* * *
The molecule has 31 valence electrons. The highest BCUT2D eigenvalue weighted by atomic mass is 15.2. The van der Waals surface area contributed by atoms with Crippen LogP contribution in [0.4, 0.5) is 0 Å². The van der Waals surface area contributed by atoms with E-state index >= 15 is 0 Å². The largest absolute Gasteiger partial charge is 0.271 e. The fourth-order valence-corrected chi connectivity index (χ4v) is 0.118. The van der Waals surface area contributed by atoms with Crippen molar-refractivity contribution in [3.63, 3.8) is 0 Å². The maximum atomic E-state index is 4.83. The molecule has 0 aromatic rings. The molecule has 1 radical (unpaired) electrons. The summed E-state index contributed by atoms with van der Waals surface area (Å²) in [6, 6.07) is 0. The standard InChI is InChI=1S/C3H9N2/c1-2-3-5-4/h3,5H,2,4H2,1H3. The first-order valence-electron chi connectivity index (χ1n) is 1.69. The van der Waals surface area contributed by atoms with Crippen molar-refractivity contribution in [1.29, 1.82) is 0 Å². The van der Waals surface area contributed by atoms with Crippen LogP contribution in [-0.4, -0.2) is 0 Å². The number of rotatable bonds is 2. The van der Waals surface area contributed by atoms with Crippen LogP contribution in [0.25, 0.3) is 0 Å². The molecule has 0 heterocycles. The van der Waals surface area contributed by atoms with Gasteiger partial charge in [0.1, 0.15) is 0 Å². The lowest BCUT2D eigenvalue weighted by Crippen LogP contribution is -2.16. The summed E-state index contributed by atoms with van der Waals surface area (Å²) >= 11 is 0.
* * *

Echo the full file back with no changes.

The molecule has 31 valence electrons. The highest BCUT2D eigenvalue weighted by atomic mass is 15.2. The van der Waals surface area contributed by atoms with Crippen LogP contribution in [0.4, 0.5) is 0 Å². The van der Waals surface area contributed by atoms with E-state index >= 15 is 0 Å². The largest absolute Gasteiger partial charge is 0.271 e. The fourth-order valence-corrected chi connectivity index (χ4v) is 0.118. The van der Waals surface area contributed by atoms with Crippen molar-refractivity contribution in [3.63, 3.8) is 0 Å². The maximum atomic E-state index is 4.83. The molecule has 0 aromatic rings. The molecule has 1 radical (unpaired) electrons. The summed E-state index contributed by atoms with van der Waals surface area (Å²) in [6, 6.07) is 0. The standard InChI is InChI=1S/C3H9N2/c1-2-3-5-4/h3,5H,2,4H2,1H3. The first-order valence-electron chi connectivity index (χ1n) is 1.69. The van der Waals surface area contributed by atoms with Crippen molar-refractivity contribution in [1.29, 1.82) is 0 Å². The van der Waals surface area contributed by atoms with Crippen LogP contribution in [-0.4, -0.2) is 0 Å². The number of rotatable bonds is 2. The van der Waals surface area contributed by atoms with Crippen LogP contribution in [0.25, 0.3) is 0 Å². The molecule has 0 heterocycles. The van der Waals surface area contributed by atoms with Gasteiger partial charge in [0.1, 0.15) is 0 Å². The lowest BCUT2D eigenvalue weighted by Crippen LogP contribution is -2.16. The summed E-state index contributed by atoms with van der Waals surface area (Å²) >= 11 is 0.